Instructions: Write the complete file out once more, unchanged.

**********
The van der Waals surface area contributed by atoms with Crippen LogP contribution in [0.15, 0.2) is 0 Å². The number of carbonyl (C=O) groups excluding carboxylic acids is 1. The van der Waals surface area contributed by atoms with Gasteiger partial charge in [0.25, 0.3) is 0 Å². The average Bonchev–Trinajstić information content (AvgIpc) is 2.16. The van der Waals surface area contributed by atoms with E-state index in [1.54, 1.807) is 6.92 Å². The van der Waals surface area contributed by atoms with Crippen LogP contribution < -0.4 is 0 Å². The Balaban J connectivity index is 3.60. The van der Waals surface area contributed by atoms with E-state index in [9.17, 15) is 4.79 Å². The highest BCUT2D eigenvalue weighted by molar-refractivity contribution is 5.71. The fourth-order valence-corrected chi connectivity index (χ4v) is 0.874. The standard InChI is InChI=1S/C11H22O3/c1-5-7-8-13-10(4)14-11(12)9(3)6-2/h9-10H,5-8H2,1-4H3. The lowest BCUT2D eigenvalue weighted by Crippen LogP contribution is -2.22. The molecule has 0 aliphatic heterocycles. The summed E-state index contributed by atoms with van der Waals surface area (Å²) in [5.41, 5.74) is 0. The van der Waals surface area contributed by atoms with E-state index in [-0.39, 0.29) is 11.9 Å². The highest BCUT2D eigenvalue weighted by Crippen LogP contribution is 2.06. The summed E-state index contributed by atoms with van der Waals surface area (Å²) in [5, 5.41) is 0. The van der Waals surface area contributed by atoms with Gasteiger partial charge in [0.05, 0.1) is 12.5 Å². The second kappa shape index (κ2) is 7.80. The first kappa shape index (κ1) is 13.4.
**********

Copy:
The van der Waals surface area contributed by atoms with Crippen LogP contribution in [0.15, 0.2) is 0 Å². The number of carbonyl (C=O) groups excluding carboxylic acids is 1. The van der Waals surface area contributed by atoms with Gasteiger partial charge in [0.25, 0.3) is 0 Å². The average Bonchev–Trinajstić information content (AvgIpc) is 2.16. The van der Waals surface area contributed by atoms with E-state index in [1.54, 1.807) is 6.92 Å². The van der Waals surface area contributed by atoms with Crippen LogP contribution < -0.4 is 0 Å². The Balaban J connectivity index is 3.60. The van der Waals surface area contributed by atoms with E-state index in [9.17, 15) is 4.79 Å². The highest BCUT2D eigenvalue weighted by molar-refractivity contribution is 5.71. The fourth-order valence-corrected chi connectivity index (χ4v) is 0.874. The standard InChI is InChI=1S/C11H22O3/c1-5-7-8-13-10(4)14-11(12)9(3)6-2/h9-10H,5-8H2,1-4H3. The lowest BCUT2D eigenvalue weighted by Crippen LogP contribution is -2.22. The molecule has 0 aliphatic heterocycles. The summed E-state index contributed by atoms with van der Waals surface area (Å²) in [5.41, 5.74) is 0. The van der Waals surface area contributed by atoms with E-state index in [-0.39, 0.29) is 11.9 Å². The highest BCUT2D eigenvalue weighted by Crippen LogP contribution is 2.06. The summed E-state index contributed by atoms with van der Waals surface area (Å²) in [5, 5.41) is 0. The van der Waals surface area contributed by atoms with Gasteiger partial charge in [0.05, 0.1) is 12.5 Å². The second kappa shape index (κ2) is 7.80. The first kappa shape index (κ1) is 13.4.